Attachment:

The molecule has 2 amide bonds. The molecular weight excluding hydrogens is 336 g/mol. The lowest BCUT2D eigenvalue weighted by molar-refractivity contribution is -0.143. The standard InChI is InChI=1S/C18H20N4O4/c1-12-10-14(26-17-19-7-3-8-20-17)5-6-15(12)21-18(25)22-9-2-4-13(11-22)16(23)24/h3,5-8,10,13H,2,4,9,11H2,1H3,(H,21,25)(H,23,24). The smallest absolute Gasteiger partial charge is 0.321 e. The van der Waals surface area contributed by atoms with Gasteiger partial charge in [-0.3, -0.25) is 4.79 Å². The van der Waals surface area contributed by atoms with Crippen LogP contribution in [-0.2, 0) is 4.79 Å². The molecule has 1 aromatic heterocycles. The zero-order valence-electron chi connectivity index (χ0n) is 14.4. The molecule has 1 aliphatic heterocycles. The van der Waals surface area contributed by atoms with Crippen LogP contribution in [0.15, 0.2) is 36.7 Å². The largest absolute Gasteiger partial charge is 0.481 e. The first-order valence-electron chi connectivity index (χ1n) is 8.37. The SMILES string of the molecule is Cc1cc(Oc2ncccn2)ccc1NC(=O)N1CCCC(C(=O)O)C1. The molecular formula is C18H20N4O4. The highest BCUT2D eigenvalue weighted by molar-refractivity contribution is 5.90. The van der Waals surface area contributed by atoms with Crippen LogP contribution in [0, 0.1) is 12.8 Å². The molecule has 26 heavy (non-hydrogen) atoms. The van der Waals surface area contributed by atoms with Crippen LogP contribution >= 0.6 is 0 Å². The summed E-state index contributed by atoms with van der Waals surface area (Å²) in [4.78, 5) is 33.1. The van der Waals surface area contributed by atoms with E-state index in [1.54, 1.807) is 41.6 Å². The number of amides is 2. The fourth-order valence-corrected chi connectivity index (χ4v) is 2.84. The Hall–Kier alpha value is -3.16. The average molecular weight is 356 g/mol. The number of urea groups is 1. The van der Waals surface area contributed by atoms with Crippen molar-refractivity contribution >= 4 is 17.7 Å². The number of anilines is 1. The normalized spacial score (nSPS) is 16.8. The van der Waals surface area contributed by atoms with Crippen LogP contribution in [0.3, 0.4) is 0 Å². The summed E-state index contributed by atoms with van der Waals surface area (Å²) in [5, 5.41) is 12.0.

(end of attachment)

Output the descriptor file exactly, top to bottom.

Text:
The molecule has 2 amide bonds. The molecular weight excluding hydrogens is 336 g/mol. The lowest BCUT2D eigenvalue weighted by molar-refractivity contribution is -0.143. The standard InChI is InChI=1S/C18H20N4O4/c1-12-10-14(26-17-19-7-3-8-20-17)5-6-15(12)21-18(25)22-9-2-4-13(11-22)16(23)24/h3,5-8,10,13H,2,4,9,11H2,1H3,(H,21,25)(H,23,24). The smallest absolute Gasteiger partial charge is 0.321 e. The van der Waals surface area contributed by atoms with Gasteiger partial charge in [-0.3, -0.25) is 4.79 Å². The van der Waals surface area contributed by atoms with Crippen LogP contribution in [-0.2, 0) is 4.79 Å². The molecule has 1 aromatic heterocycles. The zero-order valence-electron chi connectivity index (χ0n) is 14.4. The molecule has 1 aliphatic heterocycles. The van der Waals surface area contributed by atoms with Crippen LogP contribution in [0.15, 0.2) is 36.7 Å². The largest absolute Gasteiger partial charge is 0.481 e. The first-order valence-electron chi connectivity index (χ1n) is 8.37. The SMILES string of the molecule is Cc1cc(Oc2ncccn2)ccc1NC(=O)N1CCCC(C(=O)O)C1. The molecular formula is C18H20N4O4. The highest BCUT2D eigenvalue weighted by molar-refractivity contribution is 5.90. The van der Waals surface area contributed by atoms with Crippen LogP contribution in [0, 0.1) is 12.8 Å². The molecule has 26 heavy (non-hydrogen) atoms. The van der Waals surface area contributed by atoms with Crippen LogP contribution >= 0.6 is 0 Å². The summed E-state index contributed by atoms with van der Waals surface area (Å²) in [4.78, 5) is 33.1. The van der Waals surface area contributed by atoms with E-state index in [1.54, 1.807) is 41.6 Å². The number of amides is 2. The fourth-order valence-corrected chi connectivity index (χ4v) is 2.84. The Hall–Kier alpha value is -3.16. The average molecular weight is 356 g/mol. The number of urea groups is 1. The van der Waals surface area contributed by atoms with Crippen molar-refractivity contribution >= 4 is 17.7 Å². The number of anilines is 1. The normalized spacial score (nSPS) is 16.8. The van der Waals surface area contributed by atoms with Crippen LogP contribution in [0.3, 0.4) is 0 Å². The summed E-state index contributed by atoms with van der Waals surface area (Å²) in [5, 5.41) is 12.0.